Aimee Song Talks The Importance Of Support Systems In Video Series 'Matrescence'

The new mom and fashion influencer on how relationships shift post-baby.

Aimee Song on support systems and motherhood. Here, she is seen wearing total purple Loewe look, out...
Jeremy Moeller/Getty Images Entertainment/Getty Images

Anthropologists have a word for the often-radical shift into motherhood: “matrescence.” This chapter of intense change is one — as many new moms can attest — of physical and emotional transformation, and can also be, quite truthfully, very hard.

In a new interview series, made in partnership with Perelel, fashion influencer and new mom Aimee Song — who welcomed son Teo Felix with partner Jacopo Moschin in February — sits down with reproductive psychiatrist and Perelel founding advisor Sarah Oreck to pull back the curtain on the realities of the postpartum experience.

Each video explores the nuances of the fourth trimester that moms, moms-to-be, and women hoping to be on the path to motherhood can relate to. Song and Oreck honestly discuss societal pressures on women and comparison culture, hormonal and body changes, self-identity after motherhood, and how to care for your mental health as a new mom.

Below, Scary Mommy chats with Song about topics in Episode 4 of Matrescence, titled “Support Systems.”

Episode 4 of Matrescence titled “Support Systems.”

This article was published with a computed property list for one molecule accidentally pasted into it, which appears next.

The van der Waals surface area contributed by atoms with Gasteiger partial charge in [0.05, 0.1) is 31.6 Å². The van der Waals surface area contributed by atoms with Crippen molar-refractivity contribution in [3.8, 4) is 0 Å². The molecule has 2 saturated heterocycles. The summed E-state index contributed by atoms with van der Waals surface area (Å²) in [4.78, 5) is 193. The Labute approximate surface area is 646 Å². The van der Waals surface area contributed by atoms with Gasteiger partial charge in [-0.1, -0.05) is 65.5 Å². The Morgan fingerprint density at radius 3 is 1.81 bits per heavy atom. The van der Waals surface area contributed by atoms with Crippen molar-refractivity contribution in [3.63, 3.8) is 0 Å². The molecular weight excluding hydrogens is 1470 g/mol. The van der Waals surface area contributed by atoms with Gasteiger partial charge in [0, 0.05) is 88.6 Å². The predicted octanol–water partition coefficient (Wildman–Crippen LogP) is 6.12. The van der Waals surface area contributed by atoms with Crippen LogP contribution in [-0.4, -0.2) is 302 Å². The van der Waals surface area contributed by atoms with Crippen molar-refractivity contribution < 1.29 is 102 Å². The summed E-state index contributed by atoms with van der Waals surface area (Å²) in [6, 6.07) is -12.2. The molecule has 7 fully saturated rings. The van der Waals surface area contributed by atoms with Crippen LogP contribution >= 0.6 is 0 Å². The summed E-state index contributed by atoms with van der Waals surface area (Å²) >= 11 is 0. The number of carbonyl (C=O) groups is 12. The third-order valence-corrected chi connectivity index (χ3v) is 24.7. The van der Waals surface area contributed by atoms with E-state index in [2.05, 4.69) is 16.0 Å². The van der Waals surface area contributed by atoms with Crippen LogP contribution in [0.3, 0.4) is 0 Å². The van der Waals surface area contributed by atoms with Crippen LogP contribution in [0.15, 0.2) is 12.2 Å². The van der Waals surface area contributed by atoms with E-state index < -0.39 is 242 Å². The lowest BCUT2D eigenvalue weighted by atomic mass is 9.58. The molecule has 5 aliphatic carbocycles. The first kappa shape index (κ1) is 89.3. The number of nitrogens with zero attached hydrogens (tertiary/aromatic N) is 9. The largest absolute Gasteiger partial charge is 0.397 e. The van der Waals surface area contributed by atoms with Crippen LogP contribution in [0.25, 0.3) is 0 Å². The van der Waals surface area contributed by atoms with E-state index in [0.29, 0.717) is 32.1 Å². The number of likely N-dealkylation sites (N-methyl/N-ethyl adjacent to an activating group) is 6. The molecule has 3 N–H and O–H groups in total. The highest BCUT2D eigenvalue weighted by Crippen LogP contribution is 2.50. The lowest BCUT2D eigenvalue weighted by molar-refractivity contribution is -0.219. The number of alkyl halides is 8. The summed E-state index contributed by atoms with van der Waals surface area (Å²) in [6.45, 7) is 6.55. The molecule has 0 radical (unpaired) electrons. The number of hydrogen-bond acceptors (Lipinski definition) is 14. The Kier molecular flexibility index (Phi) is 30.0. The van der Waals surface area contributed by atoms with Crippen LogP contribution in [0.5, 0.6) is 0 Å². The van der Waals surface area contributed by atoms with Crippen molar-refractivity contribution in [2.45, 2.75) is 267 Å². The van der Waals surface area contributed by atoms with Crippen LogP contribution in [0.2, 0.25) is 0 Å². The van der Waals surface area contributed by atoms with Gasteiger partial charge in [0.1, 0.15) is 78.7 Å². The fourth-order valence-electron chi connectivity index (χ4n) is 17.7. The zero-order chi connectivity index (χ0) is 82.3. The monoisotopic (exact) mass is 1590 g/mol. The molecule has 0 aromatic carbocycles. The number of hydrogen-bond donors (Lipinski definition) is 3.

Scary Mommy: What’s the best advice you received from a fellow mom? And what advice would you pass on now?

Aimee Song: There’s no right or wrong. The choice is what works for your family, and for yourself personally. Don’t forget your own identity because the more you are yourself, the better it is for your child. You are the best mom for your child.

Aimee Song and her family on Halloween 2022.

SM: What’s your biggest fear about motherhood?

AS: When I was going through postpartum and early matrescence, I remember having these anxious and irrational fears — like, what if I drop my baby? What if the baby becomes sick? The exhaustion and lack of sleep that accompanied this period didn’t help.

It was really helpful to talk to Perelel’s Dr. Sarah Oreck in this series to understand just how common all of these fears are. I wish everyone had a Dr. Oreck, but the reality is reproductive psychiatry is still a very rare specialty, and even basic forms of mental health support are still incredibly unattainable and unaffordable for so many women going through matrescence. That’s why I’m so happy we were able to put this series together, so that we can make the information more accessible but also let women know they are not alone in these emotions.

Check out more Matrescence videos here.

This interview has been edited and condensed for clarity.